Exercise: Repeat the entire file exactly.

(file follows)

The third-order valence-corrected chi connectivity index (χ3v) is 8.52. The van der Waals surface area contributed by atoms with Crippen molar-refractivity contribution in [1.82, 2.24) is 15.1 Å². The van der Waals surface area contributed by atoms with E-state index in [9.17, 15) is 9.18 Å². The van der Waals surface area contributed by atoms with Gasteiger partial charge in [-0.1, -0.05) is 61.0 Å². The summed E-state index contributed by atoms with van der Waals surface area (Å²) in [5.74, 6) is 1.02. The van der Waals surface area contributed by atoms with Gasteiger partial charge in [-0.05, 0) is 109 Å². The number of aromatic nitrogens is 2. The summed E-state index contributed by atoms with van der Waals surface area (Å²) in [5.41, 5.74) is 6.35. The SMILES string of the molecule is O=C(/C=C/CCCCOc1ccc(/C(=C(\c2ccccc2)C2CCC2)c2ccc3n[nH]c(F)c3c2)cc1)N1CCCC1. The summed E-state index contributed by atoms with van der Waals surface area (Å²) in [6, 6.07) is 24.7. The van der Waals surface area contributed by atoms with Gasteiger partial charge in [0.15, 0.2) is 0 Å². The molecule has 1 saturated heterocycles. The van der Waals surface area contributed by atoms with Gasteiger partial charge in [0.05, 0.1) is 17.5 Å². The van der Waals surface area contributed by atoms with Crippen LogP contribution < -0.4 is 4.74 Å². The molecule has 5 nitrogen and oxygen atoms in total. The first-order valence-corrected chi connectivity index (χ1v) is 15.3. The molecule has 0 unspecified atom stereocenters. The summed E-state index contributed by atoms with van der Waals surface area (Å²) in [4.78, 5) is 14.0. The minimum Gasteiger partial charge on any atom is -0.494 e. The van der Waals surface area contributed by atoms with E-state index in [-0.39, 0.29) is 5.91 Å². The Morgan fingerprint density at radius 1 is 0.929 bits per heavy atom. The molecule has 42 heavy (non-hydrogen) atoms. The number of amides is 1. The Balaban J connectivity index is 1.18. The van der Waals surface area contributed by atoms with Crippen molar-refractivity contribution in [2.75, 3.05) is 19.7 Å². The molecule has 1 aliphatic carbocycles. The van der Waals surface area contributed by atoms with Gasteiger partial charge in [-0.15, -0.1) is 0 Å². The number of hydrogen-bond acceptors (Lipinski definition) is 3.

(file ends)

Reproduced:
The third-order valence-corrected chi connectivity index (χ3v) is 8.52. The van der Waals surface area contributed by atoms with Crippen molar-refractivity contribution in [1.82, 2.24) is 15.1 Å². The van der Waals surface area contributed by atoms with E-state index in [9.17, 15) is 9.18 Å². The van der Waals surface area contributed by atoms with Gasteiger partial charge in [-0.1, -0.05) is 61.0 Å². The summed E-state index contributed by atoms with van der Waals surface area (Å²) in [5.74, 6) is 1.02. The van der Waals surface area contributed by atoms with Gasteiger partial charge in [-0.05, 0) is 109 Å². The number of aromatic nitrogens is 2. The summed E-state index contributed by atoms with van der Waals surface area (Å²) in [5.41, 5.74) is 6.35. The SMILES string of the molecule is O=C(/C=C/CCCCOc1ccc(/C(=C(\c2ccccc2)C2CCC2)c2ccc3n[nH]c(F)c3c2)cc1)N1CCCC1. The summed E-state index contributed by atoms with van der Waals surface area (Å²) in [6, 6.07) is 24.7. The van der Waals surface area contributed by atoms with Gasteiger partial charge in [0.15, 0.2) is 0 Å². The molecule has 1 saturated heterocycles. The van der Waals surface area contributed by atoms with Gasteiger partial charge in [0.05, 0.1) is 17.5 Å². The van der Waals surface area contributed by atoms with Crippen LogP contribution < -0.4 is 4.74 Å². The molecule has 5 nitrogen and oxygen atoms in total. The first-order valence-corrected chi connectivity index (χ1v) is 15.3. The molecule has 0 unspecified atom stereocenters. The summed E-state index contributed by atoms with van der Waals surface area (Å²) in [4.78, 5) is 14.0. The minimum Gasteiger partial charge on any atom is -0.494 e. The van der Waals surface area contributed by atoms with E-state index in [-0.39, 0.29) is 5.91 Å². The Morgan fingerprint density at radius 1 is 0.929 bits per heavy atom. The molecule has 42 heavy (non-hydrogen) atoms. The number of amides is 1. The Balaban J connectivity index is 1.18. The van der Waals surface area contributed by atoms with Crippen molar-refractivity contribution in [2.75, 3.05) is 19.7 Å². The molecule has 1 aliphatic carbocycles. The van der Waals surface area contributed by atoms with Gasteiger partial charge in [-0.15, -0.1) is 0 Å². The number of hydrogen-bond acceptors (Lipinski definition) is 3.